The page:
10. Travis Needham says

    You should get sciency!! I am very interested in the science stuff 🙂

  11. Abraka Dabra says

    Aaauuuuch! Acetone does dissolve ABS, Plexiglas, Acrylite, and all methacrylate-based plastics. Since the majority of all 3D-printing resins are based on methacrylates that could spell disaster for your prints! Basically, they get dissolved quite quickly. Acetone should not hurt your FEP film as it is made from Teflon and some PET or PP. But it might get "cloudy".Although… the models after the "donking" should be sticky! Aren't they???

  12. Victor Laster says

    What about denatured alcohol that you can get at any Lowe's or Home Depot. I've been using that for a week now. Seems to work absolutely amazing.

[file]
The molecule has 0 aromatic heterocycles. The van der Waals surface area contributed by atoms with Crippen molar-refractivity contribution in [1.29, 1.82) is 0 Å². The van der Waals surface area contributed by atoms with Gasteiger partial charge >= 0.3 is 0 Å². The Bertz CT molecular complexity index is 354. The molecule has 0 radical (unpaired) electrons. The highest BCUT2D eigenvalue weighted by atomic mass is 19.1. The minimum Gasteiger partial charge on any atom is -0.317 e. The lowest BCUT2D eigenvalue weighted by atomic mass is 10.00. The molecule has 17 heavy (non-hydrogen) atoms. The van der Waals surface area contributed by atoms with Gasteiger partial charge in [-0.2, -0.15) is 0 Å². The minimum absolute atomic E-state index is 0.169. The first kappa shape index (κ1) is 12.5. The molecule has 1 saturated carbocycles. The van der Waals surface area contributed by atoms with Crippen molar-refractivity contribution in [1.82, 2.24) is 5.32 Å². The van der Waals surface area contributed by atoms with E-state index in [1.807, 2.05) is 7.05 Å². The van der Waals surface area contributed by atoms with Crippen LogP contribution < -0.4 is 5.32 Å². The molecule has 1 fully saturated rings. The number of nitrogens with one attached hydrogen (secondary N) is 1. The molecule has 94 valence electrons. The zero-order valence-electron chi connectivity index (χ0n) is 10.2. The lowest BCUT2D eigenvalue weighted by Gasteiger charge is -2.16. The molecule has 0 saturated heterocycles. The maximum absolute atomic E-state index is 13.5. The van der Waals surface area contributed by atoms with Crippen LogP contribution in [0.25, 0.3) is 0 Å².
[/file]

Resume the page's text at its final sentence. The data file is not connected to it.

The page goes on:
13. James Shields says

    Have you tried methylated spirits (denatured alcohol in the US)? I've been using as I can't get IPA at present. In my experience it works just as well as IPA, but costs a fraction as much. I'd be very interested in a comparison video.

  14. ashbury137 says

    Do you have a discord or anything set-up (or does anyone in the comments for that matter)??? I'd love to talk shop regarding 3d printing minis. I just recently got the Anycubic Photon and have yet to try out any minis. Being able to pick the brains of some experienced mini printers would be great. Edit: Thank you so much for your content, it's been a big help with getting me started printing in general.

  15. Kneecapper says

    At least in a few more years, when you have the dentures you mention, you will be able to use dental resin to print your own, plus special ones for trick or treat nights ;)Great content as usual- thanks.